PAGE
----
At one point, promising startups had to move to Silicon Valley to succeed; reasons being to attract talent, pursue funding opportunities and take advantage of a dense, entrepreneurial environment. How did you succeed in Berlin (specifically)? Why were you such an emphatic exception?
We visited a number of different cities across Europe when looking to set up SoundCloud’s HQ, but Berlin felt the most natural to us. We sometimes label it ‘Punk meets Tech’, to describe the alternative lifestyle feel of ‘going your own way’ that is still present in the city.
Drew Houston of Dropbox has stated, “Don’t worry about failure. You only have to be right once.” What one thing were you right about? What did you know or recognize that perhaps nobody in the world knew when you created SoundCloud.
Eric and I both felt that sound was an untapped territory on the Web compared to images, video, and text. We wanted to make it as easy to share audio as it was with pictures on Flickr, and there was a clear deficiency in the tools that were available for sharing audio, so we focused on changing that. We certainly were not the first to identify this pain point, but we were the first to view sound as a solid platform and build it with the community in mind.
Your platform currently reaches over 200 million people every month, but who were your first adopters? How did you find them?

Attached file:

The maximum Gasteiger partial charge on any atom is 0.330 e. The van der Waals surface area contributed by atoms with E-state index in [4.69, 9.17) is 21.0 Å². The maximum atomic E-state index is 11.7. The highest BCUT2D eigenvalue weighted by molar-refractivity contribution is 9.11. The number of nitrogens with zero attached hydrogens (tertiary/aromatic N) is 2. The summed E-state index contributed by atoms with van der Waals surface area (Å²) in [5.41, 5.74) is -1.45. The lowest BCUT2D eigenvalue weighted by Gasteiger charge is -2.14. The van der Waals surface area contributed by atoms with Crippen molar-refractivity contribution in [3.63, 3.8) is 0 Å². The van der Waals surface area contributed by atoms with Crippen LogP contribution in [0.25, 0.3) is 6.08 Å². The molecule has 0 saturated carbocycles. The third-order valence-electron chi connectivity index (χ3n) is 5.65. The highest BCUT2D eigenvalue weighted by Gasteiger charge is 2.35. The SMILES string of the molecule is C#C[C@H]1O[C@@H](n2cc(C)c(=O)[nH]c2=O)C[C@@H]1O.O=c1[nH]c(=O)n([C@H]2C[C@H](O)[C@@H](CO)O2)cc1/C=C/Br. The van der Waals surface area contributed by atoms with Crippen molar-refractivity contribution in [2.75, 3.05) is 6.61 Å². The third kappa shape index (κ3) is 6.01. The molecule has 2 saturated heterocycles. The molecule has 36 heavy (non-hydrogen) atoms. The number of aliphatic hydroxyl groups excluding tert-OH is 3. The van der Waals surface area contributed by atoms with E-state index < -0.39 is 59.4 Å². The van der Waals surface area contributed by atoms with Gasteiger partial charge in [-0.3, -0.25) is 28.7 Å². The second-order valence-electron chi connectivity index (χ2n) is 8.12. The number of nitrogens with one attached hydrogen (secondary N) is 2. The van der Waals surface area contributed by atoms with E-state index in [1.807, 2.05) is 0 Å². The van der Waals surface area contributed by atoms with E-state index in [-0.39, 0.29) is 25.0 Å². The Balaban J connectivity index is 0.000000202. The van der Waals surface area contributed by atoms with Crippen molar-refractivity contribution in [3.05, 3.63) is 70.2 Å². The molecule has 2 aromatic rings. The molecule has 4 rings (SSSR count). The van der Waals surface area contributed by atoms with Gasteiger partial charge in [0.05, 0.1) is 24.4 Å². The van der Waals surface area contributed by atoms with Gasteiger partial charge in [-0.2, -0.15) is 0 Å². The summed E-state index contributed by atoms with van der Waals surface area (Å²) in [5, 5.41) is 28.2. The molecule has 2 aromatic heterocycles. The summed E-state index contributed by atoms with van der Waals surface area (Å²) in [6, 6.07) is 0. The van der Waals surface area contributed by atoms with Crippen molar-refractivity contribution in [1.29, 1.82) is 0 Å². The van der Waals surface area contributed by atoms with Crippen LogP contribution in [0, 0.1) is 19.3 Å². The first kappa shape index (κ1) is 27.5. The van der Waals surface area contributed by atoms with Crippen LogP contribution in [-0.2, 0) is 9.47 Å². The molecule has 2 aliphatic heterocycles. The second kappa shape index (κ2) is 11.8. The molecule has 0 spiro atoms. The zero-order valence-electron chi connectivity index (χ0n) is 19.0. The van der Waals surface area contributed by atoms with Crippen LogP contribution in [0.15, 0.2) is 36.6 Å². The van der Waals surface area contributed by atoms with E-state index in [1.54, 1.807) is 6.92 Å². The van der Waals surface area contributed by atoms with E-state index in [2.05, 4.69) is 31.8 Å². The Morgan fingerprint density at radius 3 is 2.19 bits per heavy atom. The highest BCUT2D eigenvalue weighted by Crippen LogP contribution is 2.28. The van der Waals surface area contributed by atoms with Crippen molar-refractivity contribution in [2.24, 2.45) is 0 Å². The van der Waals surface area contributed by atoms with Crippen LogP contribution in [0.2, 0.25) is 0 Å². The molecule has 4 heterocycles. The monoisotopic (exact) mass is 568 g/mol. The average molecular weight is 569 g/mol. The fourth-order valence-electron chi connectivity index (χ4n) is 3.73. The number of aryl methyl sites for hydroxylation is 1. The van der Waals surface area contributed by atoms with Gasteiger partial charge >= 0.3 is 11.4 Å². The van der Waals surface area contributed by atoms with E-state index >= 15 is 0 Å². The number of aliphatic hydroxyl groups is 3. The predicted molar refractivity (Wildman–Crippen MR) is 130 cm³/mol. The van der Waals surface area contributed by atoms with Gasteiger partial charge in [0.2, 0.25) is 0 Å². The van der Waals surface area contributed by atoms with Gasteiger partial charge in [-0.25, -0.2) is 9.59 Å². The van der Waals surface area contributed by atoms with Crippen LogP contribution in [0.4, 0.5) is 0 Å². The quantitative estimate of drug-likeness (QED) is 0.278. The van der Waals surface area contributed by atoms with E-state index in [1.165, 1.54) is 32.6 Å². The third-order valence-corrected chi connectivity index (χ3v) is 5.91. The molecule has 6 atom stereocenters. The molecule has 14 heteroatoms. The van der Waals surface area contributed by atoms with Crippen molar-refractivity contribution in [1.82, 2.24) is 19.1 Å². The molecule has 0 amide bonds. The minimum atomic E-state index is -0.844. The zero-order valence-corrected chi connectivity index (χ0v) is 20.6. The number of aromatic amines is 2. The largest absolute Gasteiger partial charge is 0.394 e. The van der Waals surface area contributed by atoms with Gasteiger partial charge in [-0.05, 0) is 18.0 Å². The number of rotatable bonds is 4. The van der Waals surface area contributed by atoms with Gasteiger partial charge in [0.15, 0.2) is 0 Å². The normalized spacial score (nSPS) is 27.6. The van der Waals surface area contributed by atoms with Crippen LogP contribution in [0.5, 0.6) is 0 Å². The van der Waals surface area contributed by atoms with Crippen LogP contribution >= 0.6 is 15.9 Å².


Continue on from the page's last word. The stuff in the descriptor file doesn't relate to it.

The first people to start using the platform were artists, DJs and electronic musicians — many of whom were our friends. Over the years, we have organically expanded to every type of audio imaginable. It’s a platform for people to discover new, original music & audio, for creators to build audiences, and for everyone to share what they hear whether online or on mobile.
Our community of sound creators spans a huge range of artists, producers and organizations. From independent artists like Cyra Morgan to Grammy-winning bands like Deftones. From news outlets like The Economist to rapper/producers like Big Boi. From comedians like John Oliver and Andy Zaltzman of The Bugle to The White House to politicians like Mayor Michael Bloomberg. And from storytellers such as 99% Invisible to R&B artists like John Legend. Plus everyday creators of music and audio, sharing everything from passing thoughts to life-changing moments.
4. What is the future of sound?
Sound has always been an underrepresented form of content on the web, but we feel that it has the potential to be bigger than video. Sound is fundamental to all humans, easier to create and experience, plus you can consume it in parallel. Currently, the Internet is a very silent place. We want to continue to unmute the web by helping anyone create and share their sounds to the world.
5. What’s your favorite sound on SoundCloud?
There is so much audio on SoundCloud, it’s hard for me to choose my favorite sound. But from a personal perspective, when my cousin had his first child – instead of sending me a picture – he recorded the sound of the baby’s voice and sent that to me via SoundCloud. That was amazing.